When I was there, they had Jenna Moynihan and Mãiri Chaimbeul from Boston, who played celtic fiddle and harp. They were absolutely terrific, and charming with their banter. (At one point, Ms. Moynihan said they'd be singing a song by a wonderful singer-songwriter and asked the crowd if they knew of him. There was total silence. And after a proper beat, she added, "So, I'll take that as a Big No.") Here's only a very short 30-seconds of their playing, but if you want to hear more, you can find their new CD, One Two, which they were selling at the event, here.
The day was great – and the weather (which is often blistering) cooperated lovingly and was in the upper-60s. I was sorry not being able to take full advantage of that, but as I said I had an hour drive back into the city to meet up with Mark Evanier so that we could go to the Audra McDonald contest. Er, I mean, concert.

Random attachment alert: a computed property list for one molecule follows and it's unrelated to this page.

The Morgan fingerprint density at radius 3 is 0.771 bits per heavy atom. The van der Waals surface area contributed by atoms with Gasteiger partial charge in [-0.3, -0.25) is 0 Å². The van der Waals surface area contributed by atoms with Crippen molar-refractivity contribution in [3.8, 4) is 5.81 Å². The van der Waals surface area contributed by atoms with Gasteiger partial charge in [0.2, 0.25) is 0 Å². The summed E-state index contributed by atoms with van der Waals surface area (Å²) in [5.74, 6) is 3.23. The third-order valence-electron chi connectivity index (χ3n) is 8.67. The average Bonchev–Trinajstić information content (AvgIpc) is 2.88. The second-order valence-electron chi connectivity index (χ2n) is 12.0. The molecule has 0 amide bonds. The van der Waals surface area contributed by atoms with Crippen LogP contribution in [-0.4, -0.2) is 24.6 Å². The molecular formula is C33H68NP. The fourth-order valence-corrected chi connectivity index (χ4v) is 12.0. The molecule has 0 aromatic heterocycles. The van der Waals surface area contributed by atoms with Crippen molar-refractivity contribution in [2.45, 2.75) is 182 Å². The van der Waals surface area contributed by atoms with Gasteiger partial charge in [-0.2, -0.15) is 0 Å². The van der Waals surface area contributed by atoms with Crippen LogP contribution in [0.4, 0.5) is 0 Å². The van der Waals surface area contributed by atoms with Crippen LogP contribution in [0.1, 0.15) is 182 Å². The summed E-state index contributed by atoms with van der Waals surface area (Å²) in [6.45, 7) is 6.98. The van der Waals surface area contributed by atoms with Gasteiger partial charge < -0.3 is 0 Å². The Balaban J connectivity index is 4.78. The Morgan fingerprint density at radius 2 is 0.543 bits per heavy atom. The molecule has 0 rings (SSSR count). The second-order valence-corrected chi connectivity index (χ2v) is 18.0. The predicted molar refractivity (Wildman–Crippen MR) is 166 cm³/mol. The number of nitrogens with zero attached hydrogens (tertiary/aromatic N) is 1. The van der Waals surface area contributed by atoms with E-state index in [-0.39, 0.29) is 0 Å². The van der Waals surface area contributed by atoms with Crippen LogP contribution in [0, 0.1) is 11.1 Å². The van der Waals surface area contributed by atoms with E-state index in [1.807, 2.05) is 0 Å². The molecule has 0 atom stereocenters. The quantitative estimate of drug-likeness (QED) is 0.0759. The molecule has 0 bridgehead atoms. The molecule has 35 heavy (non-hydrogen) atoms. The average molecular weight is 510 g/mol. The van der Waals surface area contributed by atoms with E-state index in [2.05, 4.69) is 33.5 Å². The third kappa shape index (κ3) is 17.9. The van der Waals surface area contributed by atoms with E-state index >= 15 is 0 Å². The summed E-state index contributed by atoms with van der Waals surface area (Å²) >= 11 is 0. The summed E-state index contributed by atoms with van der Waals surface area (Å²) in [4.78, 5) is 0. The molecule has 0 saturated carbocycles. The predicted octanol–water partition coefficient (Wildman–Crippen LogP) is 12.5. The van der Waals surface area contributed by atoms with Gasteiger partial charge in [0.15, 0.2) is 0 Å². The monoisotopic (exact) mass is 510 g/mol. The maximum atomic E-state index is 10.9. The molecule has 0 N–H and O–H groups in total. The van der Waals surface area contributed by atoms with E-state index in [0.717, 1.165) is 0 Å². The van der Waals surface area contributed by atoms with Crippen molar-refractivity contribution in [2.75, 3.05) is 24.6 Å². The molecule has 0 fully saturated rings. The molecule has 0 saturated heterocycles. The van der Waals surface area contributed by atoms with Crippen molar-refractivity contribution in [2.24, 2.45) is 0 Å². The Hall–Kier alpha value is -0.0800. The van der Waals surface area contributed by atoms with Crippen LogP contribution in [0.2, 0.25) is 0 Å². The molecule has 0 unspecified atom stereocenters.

It's a joyful festival, beautifully organized, and they've been doing this long enough that they've got the thing down to a T, running impeccably, a fine bit of cooperation between festival folk and the park rangers. If there's a part of it you're not enjoying, or have heard enough of one kind of music for the time being, you just walk around the spacious grounds to find something else.
For those interesting in knowing more about the Topanga Banjo & Fiddle Contest, and live in the Los Angeles area (or plan to be there next year in late May…), and you might want to see it live, it’s a joy and you can find the link to it here.
Plink, plank, plunk...